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American Sniper

American Sniper proves the dictum “never count an auteur out” by proving itself as Eastwood’s strongest directorial effort since 2009's underrated Invictus pretty much right…

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The Interview

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Ballad of Narayama

"The Ballad of Narayama" is a Japanese film of great beauty and elegant artifice, telling a story of startling cruelty. What a space it opens…

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Monsieur Hire

Patrice Leconte's "Monsieur Hire" is a tragedy about loneliness and erotomania, told about two solitary people who have nothing else in common. It involves a…

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Two Parts of a Whole: The Legacy of Charles and Ray Eames

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"Charles & Ray Eames: The Architect and the Painter" (85 minutes) premieres December 19th at 10:00pm on the PBS series "American Masters, " and will be available thereafter on PBS-on-demand. The film will also be released on DVD on Dec. 13th.

The six-DVD set of "The Films of Charles & Ray Eames" is available from Facets Multimedia ($79.99) and a few other online outlets, and each disc can be rented separately from Netflix.

by Jeff Shannon

If I had been a precocious six-year-old with a passion for architecture, I could've told you that my elementary school was an Eames building. It wasn't designed by Charles Eames himself, but everything about it was influenced by the design aesthetic of Charles and Ray Eames, most notably the design of the Eames' own home in Pacific Palisades, California.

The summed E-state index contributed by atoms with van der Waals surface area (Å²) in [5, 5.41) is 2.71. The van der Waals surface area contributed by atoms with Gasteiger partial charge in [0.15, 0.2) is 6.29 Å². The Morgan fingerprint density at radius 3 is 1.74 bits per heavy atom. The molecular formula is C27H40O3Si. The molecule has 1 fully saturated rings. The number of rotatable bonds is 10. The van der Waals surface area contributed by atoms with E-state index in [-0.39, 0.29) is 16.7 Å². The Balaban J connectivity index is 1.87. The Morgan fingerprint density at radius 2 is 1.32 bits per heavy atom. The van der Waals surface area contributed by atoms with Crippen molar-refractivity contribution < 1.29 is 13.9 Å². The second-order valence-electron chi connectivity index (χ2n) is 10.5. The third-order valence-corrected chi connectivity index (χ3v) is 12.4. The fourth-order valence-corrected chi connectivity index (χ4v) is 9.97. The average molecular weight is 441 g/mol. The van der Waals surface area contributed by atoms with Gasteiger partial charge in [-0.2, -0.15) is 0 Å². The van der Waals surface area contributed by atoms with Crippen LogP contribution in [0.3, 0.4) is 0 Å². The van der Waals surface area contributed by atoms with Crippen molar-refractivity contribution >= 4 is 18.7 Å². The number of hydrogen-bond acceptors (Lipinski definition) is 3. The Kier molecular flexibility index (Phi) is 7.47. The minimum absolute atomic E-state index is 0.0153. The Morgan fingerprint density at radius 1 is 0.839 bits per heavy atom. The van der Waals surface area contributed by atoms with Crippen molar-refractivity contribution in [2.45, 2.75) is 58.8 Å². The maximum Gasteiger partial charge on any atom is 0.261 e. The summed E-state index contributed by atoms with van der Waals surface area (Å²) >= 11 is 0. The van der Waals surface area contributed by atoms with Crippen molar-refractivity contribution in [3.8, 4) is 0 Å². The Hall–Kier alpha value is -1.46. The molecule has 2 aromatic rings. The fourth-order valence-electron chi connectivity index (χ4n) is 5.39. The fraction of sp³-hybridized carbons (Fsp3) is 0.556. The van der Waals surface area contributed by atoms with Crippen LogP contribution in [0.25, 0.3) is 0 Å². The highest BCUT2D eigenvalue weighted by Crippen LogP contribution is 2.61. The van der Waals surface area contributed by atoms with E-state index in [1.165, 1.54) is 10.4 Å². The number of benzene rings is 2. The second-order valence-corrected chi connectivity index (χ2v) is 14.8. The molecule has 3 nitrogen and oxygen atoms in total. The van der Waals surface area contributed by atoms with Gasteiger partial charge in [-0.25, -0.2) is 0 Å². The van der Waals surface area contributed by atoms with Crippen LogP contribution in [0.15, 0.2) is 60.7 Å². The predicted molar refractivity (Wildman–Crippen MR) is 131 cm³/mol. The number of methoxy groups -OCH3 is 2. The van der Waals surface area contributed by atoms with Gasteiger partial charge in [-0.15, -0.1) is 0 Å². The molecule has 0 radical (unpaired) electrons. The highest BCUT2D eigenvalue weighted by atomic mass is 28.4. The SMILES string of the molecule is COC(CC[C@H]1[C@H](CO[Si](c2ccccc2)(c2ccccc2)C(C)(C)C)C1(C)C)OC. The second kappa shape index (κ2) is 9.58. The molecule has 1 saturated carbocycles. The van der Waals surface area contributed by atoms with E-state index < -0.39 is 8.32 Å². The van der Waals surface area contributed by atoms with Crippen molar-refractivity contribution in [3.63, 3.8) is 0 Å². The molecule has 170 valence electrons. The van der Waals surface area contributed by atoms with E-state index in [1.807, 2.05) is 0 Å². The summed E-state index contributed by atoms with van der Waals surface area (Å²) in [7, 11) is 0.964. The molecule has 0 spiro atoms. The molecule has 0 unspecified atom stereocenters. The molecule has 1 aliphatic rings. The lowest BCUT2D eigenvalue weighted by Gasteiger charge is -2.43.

A now-legendary structure known in the architecture world as Case Study No. 8, the Eames House (completed in 1949) is a geometrical marvel of steel and glass, squares and rectangles carefully aligned or offset to pleasing effect, with bold colors (Ray being the painter and co-designer, Charles being the architect) to complement the inviting lines of the structure. Like so many public structures built in the late '50s and early '60s, Seaview Elementary in Edmonds, Washington, was a wanna-be Eames House for grade-schoolers, a modest, functional tribute to Charles and Ray Eames and a symbol of their phenomenal influence on the look of the 20th century.

So ubiquitous is the Eames influence that it remains utterly unique, not merely in terms of design but in the grand design of the human species. Stroll through any major city in the world and chances are you'll see the Eames influence everywhere, from the cheap functionality of IKEA furniture to the form-fitting fiberglass of chairs in cafeterias, lobbies and waiting rooms all over the planet. When you realize that the Eames influence is literally inescapable in the lives of city-dwellers everywhere, you don't feel resentful as you might upon finding Starbucks coffee shops on both sides of the same street. Instead, you might register a kind of awestruck gratitude for how Eames designs have improved your life and the lives of everyone you know.

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